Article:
‘Crimson Peak’ graces theaters with dark, elegant imagery

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By Lisa Nault
Staff Writer

Director Guillermo del Toro is known for his gothic fantasy style when it comes to his films, and “Crimson Peak” is no exception.

Photo of the Sharpe mansion in Crimson Peak

“Crimson Peak” provides audiences with creepy and aesthetically pleasing imagery. (Photo from MoviePlot.com)

The atmosphere provided by the cinematography is a perfect blend of comfort and chaos. For instance, the house where the Sharpe siblings live is immense in stature yet is falling in on itself. The estate has numerous rooms, grand staircases, and intricate architecture. It also has a giant hole in the roof, the walls are covered with fading wallpaper and dripping with red clay, and the floor is beginning to sink.

There is a strange sense of beauty to the house’s decay — a beauty similar to that of the ghosts Edith can see. The designs of the ghosts are both complex and simple in nature, returning to Edith as hazy skeletons.

Edith’s mother, who is dead when the movie begins, returns to her wearing a black dress and veil that match her black skull and bony fingers. Later, ghosts appear to Edith as bright red, contorted, people with missing limbs or broken bones. Viewers may want to avert their eyes when the ghosts creep out of the shadows but still feel compelled to watch these creatures move through their environment.

The fascinating idea behind the ghosts is that they are not monsters; they are the same people they were when they were alive but are cursed with the barrier between worlds. It is difficult for them to communicate exactly what they want from Edith. When they speak, they scream and groan. When they want to lead Edith to a location, they have to make her follow them or chase her towards the right path.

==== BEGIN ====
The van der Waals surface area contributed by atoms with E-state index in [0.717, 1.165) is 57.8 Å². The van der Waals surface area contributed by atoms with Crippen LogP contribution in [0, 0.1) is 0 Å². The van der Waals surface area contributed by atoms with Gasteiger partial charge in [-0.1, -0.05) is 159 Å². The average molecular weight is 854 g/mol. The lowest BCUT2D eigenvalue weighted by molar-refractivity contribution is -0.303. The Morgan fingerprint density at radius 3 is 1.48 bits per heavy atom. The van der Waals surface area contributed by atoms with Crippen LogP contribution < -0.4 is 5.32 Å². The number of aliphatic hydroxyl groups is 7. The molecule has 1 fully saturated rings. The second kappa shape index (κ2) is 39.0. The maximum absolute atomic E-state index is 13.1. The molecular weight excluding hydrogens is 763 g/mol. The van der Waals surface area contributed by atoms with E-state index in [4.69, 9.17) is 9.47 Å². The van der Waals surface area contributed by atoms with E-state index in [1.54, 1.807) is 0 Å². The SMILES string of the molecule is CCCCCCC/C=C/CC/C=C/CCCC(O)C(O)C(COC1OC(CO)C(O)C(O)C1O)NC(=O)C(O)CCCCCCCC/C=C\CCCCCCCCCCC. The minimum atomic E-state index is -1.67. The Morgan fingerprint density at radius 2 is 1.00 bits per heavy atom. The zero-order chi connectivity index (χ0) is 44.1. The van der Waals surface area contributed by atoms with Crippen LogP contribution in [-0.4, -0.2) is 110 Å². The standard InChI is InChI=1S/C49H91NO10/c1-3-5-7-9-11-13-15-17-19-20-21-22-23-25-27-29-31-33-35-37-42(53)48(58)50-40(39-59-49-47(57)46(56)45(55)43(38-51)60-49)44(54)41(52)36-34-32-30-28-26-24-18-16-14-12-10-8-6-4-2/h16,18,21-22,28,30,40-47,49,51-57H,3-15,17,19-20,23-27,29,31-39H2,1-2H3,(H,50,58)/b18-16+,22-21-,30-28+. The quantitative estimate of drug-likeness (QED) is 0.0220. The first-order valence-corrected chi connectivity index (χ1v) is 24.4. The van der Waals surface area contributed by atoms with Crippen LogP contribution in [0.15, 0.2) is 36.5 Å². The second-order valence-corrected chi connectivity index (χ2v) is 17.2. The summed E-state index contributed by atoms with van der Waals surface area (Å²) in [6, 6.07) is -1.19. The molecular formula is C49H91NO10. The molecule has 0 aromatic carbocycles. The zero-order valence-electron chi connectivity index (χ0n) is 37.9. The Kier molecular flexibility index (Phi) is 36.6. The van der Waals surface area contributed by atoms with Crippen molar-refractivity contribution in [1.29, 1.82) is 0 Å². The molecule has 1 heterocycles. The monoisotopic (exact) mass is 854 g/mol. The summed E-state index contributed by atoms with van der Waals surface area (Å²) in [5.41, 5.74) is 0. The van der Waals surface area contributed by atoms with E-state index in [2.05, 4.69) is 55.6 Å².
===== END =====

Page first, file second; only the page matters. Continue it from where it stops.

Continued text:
The ghosts are also cursed with the causes of their deaths. For instance, a rather brutal murder will cause the ghost to return as they had died — broken. They exist in the world because they are connected to it through their rage, pain, misery, or love. By making the apparent monsters more human, del Toro does a great job making the audience question where the real monsters lie.

The answer may be obvious to some but the story is not a cookie-cutter horror tale. The ghosts are metaphors. Edith explicitly states the ghosts represent the past. The main story is a gothic love tale. The relationship between Edith, Thomas, and Lucille creates the suspense and plot development of the film. There are secrets, mysteries, and lies that slowly unravel the further the movie progresses. There are twists that some viewers can guess but there are other surprises that not everyone expects.

In terms of gore, the movie does not shy away from brutal murders. There are few cuts between shots during these harsh moments, which forces the viewer to be the one to shield their eyes. These scenes are limited, but when they arrive they are realistic and that it is what makes them so ruthless.

By the end of “Crimson Peak,” the style of horror shifts from paranormal thriller to a fast-paced slasher (think of the original “Halloween”). The shift is quick but del Toro executes it well. The switch in style may not be enjoyed by all audience members because some may prefer one style to the other but for those who like both, the change is perfect.

“Crimson Peak” is the film to watch this fall. The film creates its own unique story that audiences will not be forget any time soon.